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Henry Wadsworth Longfellow, ed. Poems of Places: An Anthology in 31 Volumes.
Scotland: Vols. VI–VIII. 1876–79.


The Battle of Stirling

By William Sinclair (b. 1811)

TO Scotland’s ancient realm

Proud Edward’s armies came,

To sap our freedom, and o’erwhelm

Our martial force in shame.

“It shall not be!” brave Wallace cried:

“It shall not be!” his chiefs replied;

“By the name our fathers gave her,

Our steel shall drink the crimson stream,

We ’ll all her dearest rights redeem,—

Our own broadswords shall save her!”

With hopes of triumph flushed,

The squadrons hurried o’er

Thy bridge, Kildean, and heaving rushed

Like wild waves to the shore.

“They come—they come!” was the gallant cry:

“They come—they come!” was the loud reply;

“O strength, thou gracious Giver!

By Love and Freedom’s stainless faith,

We ’ll dare the darkest night of death,—

We ’ll drive them back forever!”

All o’er the waving broom,

In chivalry and grace,

Shone England’s radiant spear and plume,

By Stirling’s rocky base:

And, stretching far beneath the view,

Proud Cressingham! thy banners flew,

When, like a torrent rushing,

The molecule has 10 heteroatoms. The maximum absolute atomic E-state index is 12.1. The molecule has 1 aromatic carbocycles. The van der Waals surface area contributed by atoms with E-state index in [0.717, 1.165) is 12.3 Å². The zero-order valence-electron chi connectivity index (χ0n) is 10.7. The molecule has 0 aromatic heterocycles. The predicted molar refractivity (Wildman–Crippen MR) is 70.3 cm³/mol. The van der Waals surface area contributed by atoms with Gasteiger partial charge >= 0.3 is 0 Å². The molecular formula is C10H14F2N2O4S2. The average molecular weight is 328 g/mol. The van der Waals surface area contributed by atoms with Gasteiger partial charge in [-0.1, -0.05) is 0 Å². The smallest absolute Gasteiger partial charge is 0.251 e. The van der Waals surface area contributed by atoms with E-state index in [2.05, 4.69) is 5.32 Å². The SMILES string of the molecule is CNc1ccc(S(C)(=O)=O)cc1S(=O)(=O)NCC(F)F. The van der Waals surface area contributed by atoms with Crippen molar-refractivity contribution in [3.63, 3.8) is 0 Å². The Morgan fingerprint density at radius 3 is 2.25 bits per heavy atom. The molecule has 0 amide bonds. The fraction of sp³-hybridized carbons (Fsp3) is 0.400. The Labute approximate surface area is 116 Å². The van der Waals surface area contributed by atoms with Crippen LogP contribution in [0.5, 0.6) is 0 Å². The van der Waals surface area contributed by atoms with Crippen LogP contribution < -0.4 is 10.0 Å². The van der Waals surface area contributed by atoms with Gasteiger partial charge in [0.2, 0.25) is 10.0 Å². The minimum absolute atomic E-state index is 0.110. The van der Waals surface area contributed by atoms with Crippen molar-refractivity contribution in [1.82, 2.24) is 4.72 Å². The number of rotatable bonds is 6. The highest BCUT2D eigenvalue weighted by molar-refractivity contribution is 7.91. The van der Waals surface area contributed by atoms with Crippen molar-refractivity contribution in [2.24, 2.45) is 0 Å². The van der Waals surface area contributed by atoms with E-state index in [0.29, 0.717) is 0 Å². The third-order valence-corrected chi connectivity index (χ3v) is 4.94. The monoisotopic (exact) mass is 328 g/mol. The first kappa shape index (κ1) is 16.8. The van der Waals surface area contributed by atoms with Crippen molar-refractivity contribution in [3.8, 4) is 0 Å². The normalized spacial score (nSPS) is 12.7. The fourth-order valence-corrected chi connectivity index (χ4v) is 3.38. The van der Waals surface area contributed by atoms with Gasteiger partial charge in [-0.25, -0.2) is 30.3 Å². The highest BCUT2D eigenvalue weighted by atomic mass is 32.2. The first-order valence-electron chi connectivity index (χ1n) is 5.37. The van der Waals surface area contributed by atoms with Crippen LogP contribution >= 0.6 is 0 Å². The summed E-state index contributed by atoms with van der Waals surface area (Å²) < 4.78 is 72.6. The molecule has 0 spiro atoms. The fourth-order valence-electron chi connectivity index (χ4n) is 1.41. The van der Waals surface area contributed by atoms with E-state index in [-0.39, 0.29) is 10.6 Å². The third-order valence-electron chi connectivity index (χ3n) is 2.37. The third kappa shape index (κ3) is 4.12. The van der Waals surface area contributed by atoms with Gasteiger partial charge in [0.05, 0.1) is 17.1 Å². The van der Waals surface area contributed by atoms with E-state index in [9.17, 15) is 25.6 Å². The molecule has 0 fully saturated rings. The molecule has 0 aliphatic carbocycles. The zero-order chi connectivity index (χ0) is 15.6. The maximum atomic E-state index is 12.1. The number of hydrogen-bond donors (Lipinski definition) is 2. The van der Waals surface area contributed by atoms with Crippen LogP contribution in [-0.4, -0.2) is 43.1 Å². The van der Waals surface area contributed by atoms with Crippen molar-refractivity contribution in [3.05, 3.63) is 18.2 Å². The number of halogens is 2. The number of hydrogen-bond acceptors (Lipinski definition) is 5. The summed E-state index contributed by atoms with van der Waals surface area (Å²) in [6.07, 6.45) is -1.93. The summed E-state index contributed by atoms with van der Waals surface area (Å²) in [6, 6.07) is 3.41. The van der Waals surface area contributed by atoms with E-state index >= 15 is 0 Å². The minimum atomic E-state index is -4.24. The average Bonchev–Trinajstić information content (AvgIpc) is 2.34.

O God! from right and left the flame

Of Scottish swords like lightning came,

Great Edward’s legions crushing!

High praise, ye gallant band,

Who, in the face of day,

With a daring heart and a fearless hand,

Have cast your chains away!

The foemen fell on every side,—

In crimson hues the Forth was dyed,—

Bedewed with blood the heather;

While cries triumphal shook the air,—

“Thus shall they do, thus shall they dare,

Wherever Scotsmen gather!”

Though years like shadows fleet

O’er the dial-stone of Time,

Thy pulse, O Freedom! still shall beat

With the throb of manhood’s prime!

Still shall the valor, love, and truth,

That shone on Scotland’s early youth,

From Scotland ne’er dissever;

The Shamrock, Rose, and Thistle stern

Shall wave around her Wallace cairn,

And bless the brave forever!